Thursday, July 08, 2010

Put a Price on It

Nick Kristof has a column up about Israeli human rights activists who are protecting Palestinians from the violent predations of settler extremists, who think (with reason) that they can generally assault Palestinian residents immune from legal repercussions.

I've written several posts urging that the Israeli government initiate a crackdown on settler violence against Palestinians. The most prominent, Ending the Culture of Impunity, observed that such a crackdown would be in Israel's best interests too, as "[a]side from the fact that stirring up animosity in the Palestinian population, natch, harms Israel's security, more broadly Israel really doesn't want essentially a separatist extremist right-wing militia that's already proven itself willing to attack Israel when upset running wild on its frontier."

That being said, Matt Yglesias is absolutely right that the likelihood of Israel acting is reduced insofar as it is accountable to Israelis and not Palestinians -- in other words, the problem of settler violence against Palestinians is likely intractable so long as the occupation continues.

The reason I'm a democrat is because history tells us that even folks with good intentions are unlikely to be particularly responsive to the concerns of constituencies to which they are unaccountable. The fact that Israel has some interest in curbing settler violence does mean something, but it doesn't mean everything. The full rights of Israelis and Palestinians alike are unlikely to be respected but in a situation where each is governed by an authority that is democratically accountable to their concerns. In other words: two states.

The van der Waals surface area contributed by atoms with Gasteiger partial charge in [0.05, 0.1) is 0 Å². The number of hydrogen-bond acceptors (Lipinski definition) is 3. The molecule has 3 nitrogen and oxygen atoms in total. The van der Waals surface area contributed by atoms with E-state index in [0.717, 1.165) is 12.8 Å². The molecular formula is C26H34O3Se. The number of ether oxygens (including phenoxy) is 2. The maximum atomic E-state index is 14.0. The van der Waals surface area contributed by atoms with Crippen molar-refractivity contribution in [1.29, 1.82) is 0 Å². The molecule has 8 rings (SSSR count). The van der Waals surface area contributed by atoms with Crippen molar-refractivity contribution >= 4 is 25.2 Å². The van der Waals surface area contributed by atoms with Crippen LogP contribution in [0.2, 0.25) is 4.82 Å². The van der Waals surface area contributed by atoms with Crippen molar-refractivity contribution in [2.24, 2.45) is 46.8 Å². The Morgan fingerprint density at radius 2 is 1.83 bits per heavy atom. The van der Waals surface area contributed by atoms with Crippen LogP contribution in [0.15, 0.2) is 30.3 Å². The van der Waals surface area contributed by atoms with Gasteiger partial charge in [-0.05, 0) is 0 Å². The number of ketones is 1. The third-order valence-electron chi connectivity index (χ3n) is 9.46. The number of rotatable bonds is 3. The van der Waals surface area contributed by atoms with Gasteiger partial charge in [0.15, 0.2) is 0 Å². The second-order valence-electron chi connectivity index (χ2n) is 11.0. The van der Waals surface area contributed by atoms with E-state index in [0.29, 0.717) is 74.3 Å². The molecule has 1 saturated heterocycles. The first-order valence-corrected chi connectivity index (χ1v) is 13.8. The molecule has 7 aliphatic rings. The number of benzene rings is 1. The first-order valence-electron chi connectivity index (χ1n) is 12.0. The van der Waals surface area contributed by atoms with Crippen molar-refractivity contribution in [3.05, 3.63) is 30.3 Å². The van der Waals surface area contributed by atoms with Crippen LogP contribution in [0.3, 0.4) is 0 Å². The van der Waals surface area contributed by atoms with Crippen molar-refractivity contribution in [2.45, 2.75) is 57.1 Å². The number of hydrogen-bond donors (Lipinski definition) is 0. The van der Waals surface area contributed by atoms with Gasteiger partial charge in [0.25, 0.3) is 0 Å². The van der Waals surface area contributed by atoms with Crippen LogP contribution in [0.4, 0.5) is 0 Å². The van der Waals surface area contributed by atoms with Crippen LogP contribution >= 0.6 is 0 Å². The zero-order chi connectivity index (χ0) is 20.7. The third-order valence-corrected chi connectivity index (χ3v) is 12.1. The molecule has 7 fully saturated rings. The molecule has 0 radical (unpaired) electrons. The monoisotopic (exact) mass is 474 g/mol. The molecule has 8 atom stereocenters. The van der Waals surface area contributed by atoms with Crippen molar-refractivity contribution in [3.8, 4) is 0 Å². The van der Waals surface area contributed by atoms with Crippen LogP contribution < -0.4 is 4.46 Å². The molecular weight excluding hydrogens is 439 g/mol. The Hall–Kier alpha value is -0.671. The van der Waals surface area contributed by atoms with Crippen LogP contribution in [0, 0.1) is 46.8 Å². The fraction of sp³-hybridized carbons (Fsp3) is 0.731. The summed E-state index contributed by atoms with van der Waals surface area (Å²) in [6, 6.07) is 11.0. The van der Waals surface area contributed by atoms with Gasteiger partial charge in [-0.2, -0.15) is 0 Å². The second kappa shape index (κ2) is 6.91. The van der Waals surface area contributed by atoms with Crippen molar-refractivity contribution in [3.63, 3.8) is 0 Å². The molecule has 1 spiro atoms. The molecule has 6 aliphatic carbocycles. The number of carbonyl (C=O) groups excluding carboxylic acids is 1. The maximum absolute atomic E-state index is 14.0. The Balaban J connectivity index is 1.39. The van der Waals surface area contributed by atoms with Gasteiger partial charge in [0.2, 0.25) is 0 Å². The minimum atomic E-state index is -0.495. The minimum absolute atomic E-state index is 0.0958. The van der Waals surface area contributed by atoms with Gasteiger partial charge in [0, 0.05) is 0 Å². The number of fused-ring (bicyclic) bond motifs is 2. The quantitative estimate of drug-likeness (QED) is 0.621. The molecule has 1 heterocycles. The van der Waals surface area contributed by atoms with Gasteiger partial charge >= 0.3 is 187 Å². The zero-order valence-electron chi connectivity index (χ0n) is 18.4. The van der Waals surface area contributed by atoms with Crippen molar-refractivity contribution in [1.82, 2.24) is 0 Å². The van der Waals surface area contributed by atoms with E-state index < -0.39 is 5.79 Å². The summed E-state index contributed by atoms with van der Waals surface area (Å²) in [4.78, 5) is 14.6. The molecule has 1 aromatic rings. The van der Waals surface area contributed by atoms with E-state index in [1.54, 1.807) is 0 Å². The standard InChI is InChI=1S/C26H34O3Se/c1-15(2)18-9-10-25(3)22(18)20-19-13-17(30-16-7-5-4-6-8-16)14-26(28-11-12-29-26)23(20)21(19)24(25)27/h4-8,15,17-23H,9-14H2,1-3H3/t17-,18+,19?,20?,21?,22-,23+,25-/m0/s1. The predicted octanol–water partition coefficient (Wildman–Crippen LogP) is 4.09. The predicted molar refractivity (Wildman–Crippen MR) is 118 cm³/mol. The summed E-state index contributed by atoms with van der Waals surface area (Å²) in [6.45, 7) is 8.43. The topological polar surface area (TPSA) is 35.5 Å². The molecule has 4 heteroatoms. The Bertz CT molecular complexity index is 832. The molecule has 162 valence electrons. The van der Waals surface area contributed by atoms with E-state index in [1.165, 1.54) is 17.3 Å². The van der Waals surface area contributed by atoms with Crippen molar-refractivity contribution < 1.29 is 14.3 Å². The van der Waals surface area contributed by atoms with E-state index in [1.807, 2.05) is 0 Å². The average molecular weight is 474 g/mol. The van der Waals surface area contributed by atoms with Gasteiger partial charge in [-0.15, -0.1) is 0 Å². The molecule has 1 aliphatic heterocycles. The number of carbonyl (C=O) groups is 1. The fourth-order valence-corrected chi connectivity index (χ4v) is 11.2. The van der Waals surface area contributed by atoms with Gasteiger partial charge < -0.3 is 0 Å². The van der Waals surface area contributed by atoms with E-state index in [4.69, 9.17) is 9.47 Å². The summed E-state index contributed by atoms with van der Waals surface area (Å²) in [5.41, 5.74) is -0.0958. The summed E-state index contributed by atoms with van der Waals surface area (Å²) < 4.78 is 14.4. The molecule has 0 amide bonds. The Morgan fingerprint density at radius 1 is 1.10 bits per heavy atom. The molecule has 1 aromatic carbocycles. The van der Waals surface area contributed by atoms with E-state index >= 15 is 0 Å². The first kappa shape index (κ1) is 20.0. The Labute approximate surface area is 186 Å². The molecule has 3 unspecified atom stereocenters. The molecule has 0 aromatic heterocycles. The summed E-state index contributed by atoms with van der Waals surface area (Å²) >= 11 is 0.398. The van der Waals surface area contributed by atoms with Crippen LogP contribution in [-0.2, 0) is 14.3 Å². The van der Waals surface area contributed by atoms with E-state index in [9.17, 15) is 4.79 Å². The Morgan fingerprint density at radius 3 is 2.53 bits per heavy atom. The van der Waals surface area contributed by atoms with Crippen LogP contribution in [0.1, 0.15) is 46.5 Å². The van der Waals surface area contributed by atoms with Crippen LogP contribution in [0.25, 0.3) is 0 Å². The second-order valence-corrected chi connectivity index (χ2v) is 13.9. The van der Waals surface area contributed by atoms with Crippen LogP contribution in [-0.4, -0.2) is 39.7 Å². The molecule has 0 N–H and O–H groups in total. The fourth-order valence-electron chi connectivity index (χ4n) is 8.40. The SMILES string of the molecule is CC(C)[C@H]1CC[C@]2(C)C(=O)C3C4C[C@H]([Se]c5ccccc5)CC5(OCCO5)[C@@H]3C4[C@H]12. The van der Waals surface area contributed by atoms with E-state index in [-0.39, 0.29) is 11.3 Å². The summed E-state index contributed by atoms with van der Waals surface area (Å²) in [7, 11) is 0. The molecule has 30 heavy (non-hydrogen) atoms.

I support deferring to democratic majorities when they're enacting policies that bear primarily upon themselves. Israel deserves plenty of deference in how it manages its own security. It deserves considerably less in terms of how it protects the rights of Palestinians under its domain. Often these considerations overlap, and then we have a tough problem. But there is no element of Israel's security which is strengthened by letting settlers beat people up with impunity. The rule of law must be respected, and settlers enacting the "price tag" policy must be made to pay their piper. If Israel can't muster the will to do that on its own, then perhaps they could use a little push from the US government.


joe said...

There's a Catch-22 here. Because Israel isn't very responsive to Palestinian concerns, its interest in ending the occupation is reduced. If, due to political pressure, it can't bring itself to even police settlers, it seems a slim hope that it can adopt an entire foreign policy built around reigning in settler aggression.

joe said...

I should also add that I can think of one very disturbing reason why Israel might think its security is strengthened by letting settlers beat up Palestinians with impunity. Because the Israeli government doesn't want that violence directed inward. It's what, a quarter to a third of the population that wants Rabin's assassin released? I can see that as indicative of a major fault line in a society.